New research offers insights into factors that can affect the decision-making process.
What strategies can improve decision making?
Scholars have argued that companies can develop greater ambidexterity as they search for better ways to balance practices supporting optimal “exploitation” of existing opportunities and those promoting “exploration” of new ones.
Although much of the research on corporate ambidexterity has been focused on how companies can best achieve ambidexterity, less attention has been paid to how the cognitive processes of individual managers can shape performance on a broader level.
New research by Daniella Laureiro-Martínez, Stefano Brusoni, Nicola Canessa and Maurizio Zollo shifts the discussion. In an article published in Strategic Management Journal, the authors describe how different regions of the brain control different cognitive activities. (See their article “Understanding the Exploration-Exploitation Dilemma: An MRI Study of Attention Control and Decision-Making Performance.”)
Exploitation, the authors explain, is behavior that optimizes performance in current tasks, and exploration is behavior leading to disengagement from current tasks to search for alternatives. Exploitative decisions take place in areas of the brain associated with reward seeking and involve learning by doing. Exploration choices, by contrast, activate the brain’s attention control and executive functioning regions, which are tasked with managing new situations.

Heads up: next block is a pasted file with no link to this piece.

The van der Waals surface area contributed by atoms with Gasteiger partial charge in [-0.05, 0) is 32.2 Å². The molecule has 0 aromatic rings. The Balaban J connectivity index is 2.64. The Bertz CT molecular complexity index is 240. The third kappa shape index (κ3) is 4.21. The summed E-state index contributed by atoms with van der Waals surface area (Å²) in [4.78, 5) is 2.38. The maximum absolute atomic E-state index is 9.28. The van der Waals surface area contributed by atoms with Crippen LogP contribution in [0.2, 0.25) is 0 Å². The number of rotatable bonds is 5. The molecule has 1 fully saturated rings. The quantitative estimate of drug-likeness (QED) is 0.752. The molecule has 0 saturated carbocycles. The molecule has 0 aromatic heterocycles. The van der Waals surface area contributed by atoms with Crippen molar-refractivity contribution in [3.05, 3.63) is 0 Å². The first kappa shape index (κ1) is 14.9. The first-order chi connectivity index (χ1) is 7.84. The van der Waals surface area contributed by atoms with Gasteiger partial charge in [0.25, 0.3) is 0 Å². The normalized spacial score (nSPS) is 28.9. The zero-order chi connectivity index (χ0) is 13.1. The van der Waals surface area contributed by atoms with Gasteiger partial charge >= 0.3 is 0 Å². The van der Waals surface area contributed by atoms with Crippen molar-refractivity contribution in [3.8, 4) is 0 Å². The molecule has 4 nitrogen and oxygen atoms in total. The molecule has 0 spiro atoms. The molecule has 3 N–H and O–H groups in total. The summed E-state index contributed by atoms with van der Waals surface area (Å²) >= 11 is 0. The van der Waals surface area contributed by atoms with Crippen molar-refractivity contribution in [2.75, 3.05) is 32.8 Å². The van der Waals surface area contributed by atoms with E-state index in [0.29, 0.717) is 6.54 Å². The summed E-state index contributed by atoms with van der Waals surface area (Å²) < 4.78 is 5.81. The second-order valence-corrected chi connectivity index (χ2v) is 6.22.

The researchers studied the decision-making behaviors of 63 people who had at least four years of experience making managerial decisions. Participants were asked to sit at computers and play a game, the purpose of which was to accumulate points that could be traded for cash. Following a brief warm-up, they played the game while lying inside a functional MRI scanner that took images of their brains. The game featured four slot machines that awarded points according to rules that changed from trial to trial; each participant played a total of 300 trials.
However, the changing rules were never spelled out; participants were expected to learn about them through experimentation. Participants could choose to pursue an option they were familiar with (exploitation) or explore a new one (exploration).
The researchers compared the choices of study participants (the number of exploration and exploitation choices, and the number of times they switched between the two) and their decision-making performance. The authors found significant links between greater activation of regions of the brain associated with attention control and better performance in the game, which supported their hypothesis that increased attentional control is linked to better decision-making performance.
In this study, participants who did less exploration generally performed better, but, more broadly, the authors concluded that “superior decision-making performance relies on the ability to sequence exploitation and exploration appropriately and to recognize when to switch to exploration.”
This research is one of six scholarly articles into decision making highlighted in the Winter 2015 issue of MIT Sloan Management Review. Read more in “Why You Decide the Way You Do,” by Bruce Posner.